Wednesday, September 13, 2006


One of the things we are planning for the Montserrat trip is portable operation. Wandering around the lush green hills or heading up to the volcano observatory sounds like great fun. But, taking batteries to the island would blow our weight budget, so we plan on buying batteries once on the island. Car batteries or marine batteries should be available. Just a small reminder: it isn't cheating to use local materials to make your 100 pound DXpedition work!
The portable work I've been doing on Georges Island has been great practice for this kind of operation. This last weekend Sandy and I went out there with just small (17Ah) batteries and a solar panel, a very similar setup to what I hope to use on Montserrat.
One of the questions I had out there was "how much battery have I eaten so far?" I was periodically checking the battery voltage with the small voltmeter I had brought with me (it now lives with the Icom 7000 stuff permanently) but what I really wanted to know was the number of amp-hours I had sucked out of the battery and how much of the battery might be left. Also, you can damage batteries if you run them down too far, so I would like to know when I might be approaching that point. I need data!
Luckily, there is a gizmo that gives me exactly what I need. It is distributed by West Mountain Radio and it is called the Super Whatt Meter. The unit comes with PowerPoles so it goes easily with all the other power connections I have. The unit draws only a few milliamps to power its little processor and run the display. It computes all sorts of stuff but the big things I was looking for are voltage, amps, and the total number of amp-hours drawn thus far. This is exactly the information I need to assess the health, efficacy, and projected life span of my battery during a portable operation. I've got a picture of tonight's test setup (sorry, it is a little dark).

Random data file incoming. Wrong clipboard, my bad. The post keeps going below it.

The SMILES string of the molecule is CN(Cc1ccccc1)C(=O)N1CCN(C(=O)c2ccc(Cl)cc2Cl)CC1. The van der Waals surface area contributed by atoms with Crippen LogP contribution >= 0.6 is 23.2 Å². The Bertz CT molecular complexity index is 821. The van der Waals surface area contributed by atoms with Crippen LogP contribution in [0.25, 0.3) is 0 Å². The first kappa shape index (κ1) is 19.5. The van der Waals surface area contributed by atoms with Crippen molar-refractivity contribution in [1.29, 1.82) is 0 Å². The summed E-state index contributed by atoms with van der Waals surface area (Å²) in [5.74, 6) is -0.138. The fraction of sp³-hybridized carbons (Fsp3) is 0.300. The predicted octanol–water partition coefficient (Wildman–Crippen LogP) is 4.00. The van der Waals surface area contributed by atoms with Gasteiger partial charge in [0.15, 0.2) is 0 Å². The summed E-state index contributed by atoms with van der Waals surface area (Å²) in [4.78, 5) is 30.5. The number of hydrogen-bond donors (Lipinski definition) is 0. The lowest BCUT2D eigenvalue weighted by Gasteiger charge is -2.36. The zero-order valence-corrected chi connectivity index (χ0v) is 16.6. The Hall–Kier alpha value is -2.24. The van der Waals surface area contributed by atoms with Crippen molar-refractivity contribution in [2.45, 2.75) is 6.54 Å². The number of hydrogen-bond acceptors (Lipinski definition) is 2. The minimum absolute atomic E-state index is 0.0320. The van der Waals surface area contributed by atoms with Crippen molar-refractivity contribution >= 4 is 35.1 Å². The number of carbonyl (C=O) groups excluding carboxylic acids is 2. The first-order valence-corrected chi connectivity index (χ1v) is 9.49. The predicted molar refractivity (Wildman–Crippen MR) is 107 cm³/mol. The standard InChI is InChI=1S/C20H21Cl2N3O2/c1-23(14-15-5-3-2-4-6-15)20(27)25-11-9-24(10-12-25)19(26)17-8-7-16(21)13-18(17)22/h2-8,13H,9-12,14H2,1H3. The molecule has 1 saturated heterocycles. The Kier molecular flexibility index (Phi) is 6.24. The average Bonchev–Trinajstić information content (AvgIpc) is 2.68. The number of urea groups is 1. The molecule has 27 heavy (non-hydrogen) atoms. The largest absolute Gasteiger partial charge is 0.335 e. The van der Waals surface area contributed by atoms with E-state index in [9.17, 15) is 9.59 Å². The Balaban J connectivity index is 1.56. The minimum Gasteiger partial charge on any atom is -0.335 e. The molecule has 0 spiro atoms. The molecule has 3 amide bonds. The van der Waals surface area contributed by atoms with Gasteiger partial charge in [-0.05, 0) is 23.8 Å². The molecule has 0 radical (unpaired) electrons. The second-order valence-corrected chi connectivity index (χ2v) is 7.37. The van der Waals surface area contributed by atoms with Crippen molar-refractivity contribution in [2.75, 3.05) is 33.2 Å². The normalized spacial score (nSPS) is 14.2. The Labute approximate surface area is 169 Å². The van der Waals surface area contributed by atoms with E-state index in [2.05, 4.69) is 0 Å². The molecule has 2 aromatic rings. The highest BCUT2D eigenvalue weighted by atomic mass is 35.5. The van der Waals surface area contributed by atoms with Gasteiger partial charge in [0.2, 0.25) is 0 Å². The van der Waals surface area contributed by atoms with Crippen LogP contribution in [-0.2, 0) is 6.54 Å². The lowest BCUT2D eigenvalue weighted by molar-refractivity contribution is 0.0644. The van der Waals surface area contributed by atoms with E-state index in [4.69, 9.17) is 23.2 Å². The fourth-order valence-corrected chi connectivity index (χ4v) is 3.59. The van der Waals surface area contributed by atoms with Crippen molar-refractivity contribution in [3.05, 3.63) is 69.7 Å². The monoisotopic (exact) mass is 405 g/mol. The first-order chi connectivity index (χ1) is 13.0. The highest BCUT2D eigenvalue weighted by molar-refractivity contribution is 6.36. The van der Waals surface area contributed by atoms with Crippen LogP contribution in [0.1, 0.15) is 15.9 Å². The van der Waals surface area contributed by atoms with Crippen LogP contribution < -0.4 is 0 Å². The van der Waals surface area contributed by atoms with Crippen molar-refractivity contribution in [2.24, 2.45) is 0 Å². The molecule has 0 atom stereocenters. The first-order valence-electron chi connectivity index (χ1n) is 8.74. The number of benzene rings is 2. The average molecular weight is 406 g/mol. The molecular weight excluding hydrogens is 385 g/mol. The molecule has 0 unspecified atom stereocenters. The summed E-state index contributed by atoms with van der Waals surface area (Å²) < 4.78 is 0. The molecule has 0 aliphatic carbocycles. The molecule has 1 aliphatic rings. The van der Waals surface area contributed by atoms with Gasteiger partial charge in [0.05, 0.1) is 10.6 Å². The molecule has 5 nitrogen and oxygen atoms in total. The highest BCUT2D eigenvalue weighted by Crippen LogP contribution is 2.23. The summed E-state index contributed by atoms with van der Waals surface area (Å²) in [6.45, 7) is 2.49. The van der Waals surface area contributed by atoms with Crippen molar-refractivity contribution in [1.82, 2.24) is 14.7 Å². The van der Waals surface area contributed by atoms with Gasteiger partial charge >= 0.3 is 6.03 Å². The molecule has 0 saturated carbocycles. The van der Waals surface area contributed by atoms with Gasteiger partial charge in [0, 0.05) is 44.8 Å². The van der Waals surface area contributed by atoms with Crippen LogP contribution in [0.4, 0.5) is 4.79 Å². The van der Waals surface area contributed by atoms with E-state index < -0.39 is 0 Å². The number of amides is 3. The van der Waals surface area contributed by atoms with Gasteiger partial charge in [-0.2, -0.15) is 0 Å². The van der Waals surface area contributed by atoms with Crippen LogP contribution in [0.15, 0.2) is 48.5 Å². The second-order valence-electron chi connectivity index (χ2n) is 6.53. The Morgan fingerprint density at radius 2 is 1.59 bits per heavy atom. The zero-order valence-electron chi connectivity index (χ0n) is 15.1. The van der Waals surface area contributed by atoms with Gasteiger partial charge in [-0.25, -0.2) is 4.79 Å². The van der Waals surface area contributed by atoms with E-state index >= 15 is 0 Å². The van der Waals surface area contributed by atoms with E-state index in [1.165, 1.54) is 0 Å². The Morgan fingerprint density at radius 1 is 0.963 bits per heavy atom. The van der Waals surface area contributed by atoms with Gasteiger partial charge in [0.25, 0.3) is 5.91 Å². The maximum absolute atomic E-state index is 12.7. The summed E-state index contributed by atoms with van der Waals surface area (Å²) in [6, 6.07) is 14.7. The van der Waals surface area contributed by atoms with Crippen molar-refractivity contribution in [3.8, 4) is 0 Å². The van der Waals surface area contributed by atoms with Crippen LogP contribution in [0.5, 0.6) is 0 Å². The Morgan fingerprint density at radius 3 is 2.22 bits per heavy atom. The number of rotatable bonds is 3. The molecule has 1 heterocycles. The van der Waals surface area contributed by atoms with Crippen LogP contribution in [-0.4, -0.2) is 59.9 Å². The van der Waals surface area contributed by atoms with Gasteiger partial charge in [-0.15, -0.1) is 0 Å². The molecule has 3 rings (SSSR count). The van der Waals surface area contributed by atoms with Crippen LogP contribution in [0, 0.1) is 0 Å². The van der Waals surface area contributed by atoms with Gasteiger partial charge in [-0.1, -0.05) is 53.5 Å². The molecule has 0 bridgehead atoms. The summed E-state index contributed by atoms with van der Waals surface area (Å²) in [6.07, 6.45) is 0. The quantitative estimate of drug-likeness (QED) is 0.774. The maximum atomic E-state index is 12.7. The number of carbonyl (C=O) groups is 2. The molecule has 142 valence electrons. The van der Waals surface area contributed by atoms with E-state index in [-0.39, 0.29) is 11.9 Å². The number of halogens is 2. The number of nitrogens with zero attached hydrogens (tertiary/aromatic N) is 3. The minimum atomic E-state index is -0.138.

The display shows the 7000 drawing 1.32 amps, 16 watts, with the battery voltage at 12.62 volts, and 0.780 amp hours have been drawn from the battery. Pretty nice! The display alternates between amp hours and watt hours, too. Putting things in perspective, my "15 watt" solar panel (which probably puts out about 10 watts when not in the optimum conditions the specifications call for) supplies insufficient power to run the radio on receive. Compare the 7000 to the Elecraft K2 that draws about 35 mA on receive!
The Super Whatt Meter retails for $69.95. If you want to put your own PowerPoles on it you can buy the Astro Flight unit for somewhat less. (Just Googling around I found one online here). If you plan to do any portable operation with batteries, this can be a great source of data. It seems like a nicely thought out device. I've just made mine a permanent part of the 7000 kit.


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